According to some, street art plays a large role in the first stages of gentrification. Those who are schooled in urban planning will have sophisticated explanations of how cities grow and shift, evolve and devolve. For the layperson like myself, gentrification is often described as having a formula. Artists and artisans move into a neighbourhood where the rental is cheap and/or plenty of industrial spaces are available for workshops. The surfaces of that neighbourhood experience an injection of creativity: mural pieces and street art, spilling over and out of art studios. Then come the (hipster) coffee shops, and once an area is suitably trendy, the retailers arrive followed by developers and more corporate elements.
Some imagine this process to be a positive evolution. They say that buildings require investment to keep from falling into disrepair and that the city doesn’t want to be sitting with dilapidated building stock. An argument for gentrification says that if an area upgrades its buildings, if there is a growing interest in an area, if there is increased economic activity and better service delivery in that area, surely this would benefit the local community.
Here’s the crux, the locals don’t usually get to stay. When gentrification pushes out people who can no longer afford the rising rates and rentals or when newly priced properties are sold to developers without legislation, evicting tenants who have lived in those properties for most of their lives or uprooting family businesses that have been part of an area’s heritage for years, gentrification is no longer a process of upliftment for all. Of course this happens all over the world where market forces are left to their own devices, but when it happens in a South African city like Cape Town, it has the double blow of perpetuating an already unjust apartheid spatial layout.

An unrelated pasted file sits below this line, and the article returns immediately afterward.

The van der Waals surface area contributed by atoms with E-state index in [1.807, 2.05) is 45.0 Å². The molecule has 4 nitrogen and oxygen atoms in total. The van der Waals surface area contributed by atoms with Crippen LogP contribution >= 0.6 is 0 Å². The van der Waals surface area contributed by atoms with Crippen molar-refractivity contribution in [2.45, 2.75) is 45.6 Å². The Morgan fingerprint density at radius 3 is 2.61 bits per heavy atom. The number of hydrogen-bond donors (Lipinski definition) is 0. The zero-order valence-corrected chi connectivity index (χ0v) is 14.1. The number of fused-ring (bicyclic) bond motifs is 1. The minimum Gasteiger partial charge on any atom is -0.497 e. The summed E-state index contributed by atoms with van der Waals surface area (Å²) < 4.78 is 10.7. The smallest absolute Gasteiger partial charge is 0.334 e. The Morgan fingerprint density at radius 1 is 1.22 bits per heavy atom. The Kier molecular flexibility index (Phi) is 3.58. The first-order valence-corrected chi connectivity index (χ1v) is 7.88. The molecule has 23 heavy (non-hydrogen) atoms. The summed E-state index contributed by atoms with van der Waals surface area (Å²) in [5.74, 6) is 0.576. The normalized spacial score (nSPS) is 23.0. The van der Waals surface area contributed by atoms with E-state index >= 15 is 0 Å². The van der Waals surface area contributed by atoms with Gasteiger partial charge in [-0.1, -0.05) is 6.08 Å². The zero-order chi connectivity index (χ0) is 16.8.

Anti-gentrification voices have claimed that street artists effectively act as agents for rich property developers – a statement that might seem heavy-handed. Is it possible to imagine an injection of creativity in an area (and by that I also mean creative collaboration and education) without the casting aside of heritage and those who already live there? Within the realms of possibility, of course this must be achievable but what are some of the things that need to be in place to ensure locals stay and reap the benefits?
Other major cities around the world have areas where rent regulations are in place. Simply put: rental prices have a ceiling i.e. you cannot charge above a fixed rental amount for a certain type of unit. The percentage that rentals increase per year is also capped. In South Africa, new legislation (The Rental Housing Amendment Act) will open the way for rent regulation but this has yet to come into effect. Perhaps we aren’t applying the necessary pressure or educating ourselves properly on how this could work and manifest.